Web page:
Language and Religion offers an innovative theory of religion as a class of cultural representations, dependent on language to unify diverse capacities of the human mind. It argues that religion is widespread because it is implicit in the way the mind processes the world, as it determines what we ought to do, practically and morally, to achieve our goals. Focusing on the world religions, the book relates modern cognitive theories of language and communication to culture and its dissemination. It explains basic features of religion such as the supernatural, the normative, abstract and ideal theological concepts such as 'God', and religious feeling. It develops a linguistic theory, based on how utterances are understood, of metaphysical and moral 'mysteries' and their key role in thought and action. It shows how such concepts gain strength in the light of their successful use and, when tempered by criticism, can also have genuine authority.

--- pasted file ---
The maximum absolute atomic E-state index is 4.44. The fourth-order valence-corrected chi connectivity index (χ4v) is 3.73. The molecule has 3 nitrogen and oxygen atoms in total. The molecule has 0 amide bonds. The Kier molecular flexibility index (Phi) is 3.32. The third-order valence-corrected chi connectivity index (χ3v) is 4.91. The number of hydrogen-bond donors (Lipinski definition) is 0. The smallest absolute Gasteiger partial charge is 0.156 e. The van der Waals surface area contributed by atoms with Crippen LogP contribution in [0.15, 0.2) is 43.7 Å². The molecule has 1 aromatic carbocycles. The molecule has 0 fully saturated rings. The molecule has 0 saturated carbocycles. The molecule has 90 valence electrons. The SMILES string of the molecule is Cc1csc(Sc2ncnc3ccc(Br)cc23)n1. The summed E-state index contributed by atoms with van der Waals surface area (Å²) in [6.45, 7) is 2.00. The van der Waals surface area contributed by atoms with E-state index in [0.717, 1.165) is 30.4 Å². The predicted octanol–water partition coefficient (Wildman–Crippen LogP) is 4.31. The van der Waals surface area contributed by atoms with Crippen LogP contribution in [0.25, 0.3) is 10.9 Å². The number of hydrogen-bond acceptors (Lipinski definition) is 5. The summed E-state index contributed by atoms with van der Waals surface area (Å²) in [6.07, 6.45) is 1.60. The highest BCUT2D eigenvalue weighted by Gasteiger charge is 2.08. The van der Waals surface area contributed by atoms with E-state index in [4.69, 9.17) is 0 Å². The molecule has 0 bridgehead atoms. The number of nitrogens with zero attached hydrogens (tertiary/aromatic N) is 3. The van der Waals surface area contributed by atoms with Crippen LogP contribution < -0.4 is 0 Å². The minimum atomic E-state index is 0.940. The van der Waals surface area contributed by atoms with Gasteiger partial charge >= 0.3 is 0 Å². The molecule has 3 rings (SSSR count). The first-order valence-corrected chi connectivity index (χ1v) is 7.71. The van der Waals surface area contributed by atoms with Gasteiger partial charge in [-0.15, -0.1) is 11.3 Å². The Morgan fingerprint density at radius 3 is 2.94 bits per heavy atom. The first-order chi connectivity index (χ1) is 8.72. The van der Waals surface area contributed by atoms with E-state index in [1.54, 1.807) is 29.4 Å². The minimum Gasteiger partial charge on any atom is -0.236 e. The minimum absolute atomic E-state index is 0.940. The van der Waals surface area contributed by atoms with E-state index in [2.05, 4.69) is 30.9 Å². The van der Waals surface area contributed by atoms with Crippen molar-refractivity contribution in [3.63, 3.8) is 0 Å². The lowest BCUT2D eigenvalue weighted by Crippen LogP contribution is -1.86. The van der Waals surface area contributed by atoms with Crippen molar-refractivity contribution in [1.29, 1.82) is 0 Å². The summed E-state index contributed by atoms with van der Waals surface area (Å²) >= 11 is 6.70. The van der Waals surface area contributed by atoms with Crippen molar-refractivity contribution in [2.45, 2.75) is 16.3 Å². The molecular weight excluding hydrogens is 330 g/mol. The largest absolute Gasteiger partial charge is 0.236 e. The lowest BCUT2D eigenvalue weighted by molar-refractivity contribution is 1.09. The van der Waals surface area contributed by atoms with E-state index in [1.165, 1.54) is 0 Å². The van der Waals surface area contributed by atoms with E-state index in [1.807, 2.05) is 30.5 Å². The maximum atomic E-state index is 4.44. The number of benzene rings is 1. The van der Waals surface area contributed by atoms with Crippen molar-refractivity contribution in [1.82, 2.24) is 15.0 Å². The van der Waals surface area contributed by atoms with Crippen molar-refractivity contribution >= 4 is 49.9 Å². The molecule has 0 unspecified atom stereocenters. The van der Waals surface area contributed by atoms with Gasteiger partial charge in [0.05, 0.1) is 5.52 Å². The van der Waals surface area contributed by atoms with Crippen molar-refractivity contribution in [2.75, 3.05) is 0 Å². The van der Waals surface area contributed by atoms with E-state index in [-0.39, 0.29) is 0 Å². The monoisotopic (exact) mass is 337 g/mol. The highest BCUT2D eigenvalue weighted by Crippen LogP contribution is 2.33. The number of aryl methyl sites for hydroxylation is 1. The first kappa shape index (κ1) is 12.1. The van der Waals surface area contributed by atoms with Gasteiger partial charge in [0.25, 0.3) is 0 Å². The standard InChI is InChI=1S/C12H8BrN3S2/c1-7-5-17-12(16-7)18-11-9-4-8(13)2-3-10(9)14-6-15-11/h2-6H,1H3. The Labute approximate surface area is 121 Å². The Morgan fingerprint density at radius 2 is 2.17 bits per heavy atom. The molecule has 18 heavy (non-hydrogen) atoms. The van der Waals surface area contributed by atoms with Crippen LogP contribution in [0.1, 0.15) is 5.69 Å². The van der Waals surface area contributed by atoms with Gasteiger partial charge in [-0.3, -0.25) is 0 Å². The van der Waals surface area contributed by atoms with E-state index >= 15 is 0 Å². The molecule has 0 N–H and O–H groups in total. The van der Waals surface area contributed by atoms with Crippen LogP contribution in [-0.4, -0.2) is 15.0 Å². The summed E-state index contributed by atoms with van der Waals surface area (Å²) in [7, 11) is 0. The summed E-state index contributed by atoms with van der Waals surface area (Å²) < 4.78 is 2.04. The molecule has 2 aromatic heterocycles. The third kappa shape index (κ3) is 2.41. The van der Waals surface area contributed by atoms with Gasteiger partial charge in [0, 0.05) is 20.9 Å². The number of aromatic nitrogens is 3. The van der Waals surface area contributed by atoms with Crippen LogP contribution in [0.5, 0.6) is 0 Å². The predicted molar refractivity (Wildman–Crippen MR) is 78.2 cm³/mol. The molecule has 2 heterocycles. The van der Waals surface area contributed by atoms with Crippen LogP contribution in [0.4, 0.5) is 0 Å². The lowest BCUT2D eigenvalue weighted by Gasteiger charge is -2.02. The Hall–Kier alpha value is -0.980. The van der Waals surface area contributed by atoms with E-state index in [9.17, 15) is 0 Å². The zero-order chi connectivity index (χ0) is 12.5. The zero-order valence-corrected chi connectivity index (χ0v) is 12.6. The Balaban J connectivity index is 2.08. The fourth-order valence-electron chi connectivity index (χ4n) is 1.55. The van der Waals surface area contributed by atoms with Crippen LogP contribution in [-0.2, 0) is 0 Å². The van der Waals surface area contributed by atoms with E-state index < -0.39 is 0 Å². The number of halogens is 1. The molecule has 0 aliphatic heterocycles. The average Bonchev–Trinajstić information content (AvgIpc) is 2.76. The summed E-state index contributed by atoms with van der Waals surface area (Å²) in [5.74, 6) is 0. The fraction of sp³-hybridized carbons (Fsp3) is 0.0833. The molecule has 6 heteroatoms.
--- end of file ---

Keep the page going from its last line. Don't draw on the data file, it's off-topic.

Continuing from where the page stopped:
William Downes is currently Adjunct Professor of English and Linguistics, Glendon College, York University, Toronto and formerly lectured in linguistics at the London School of Economics and Political Science, University of London, and the University of East Anglia, Norwich.
Introduction; 1. A cognitive theory of religion; 2. The supernatural and the uses of the intentional; 3. Dissemination and the comprehension of mysteries; 4. Pragmatics and pragmatism; 5. Authority; 6. Conceptual innovation and revelatory language.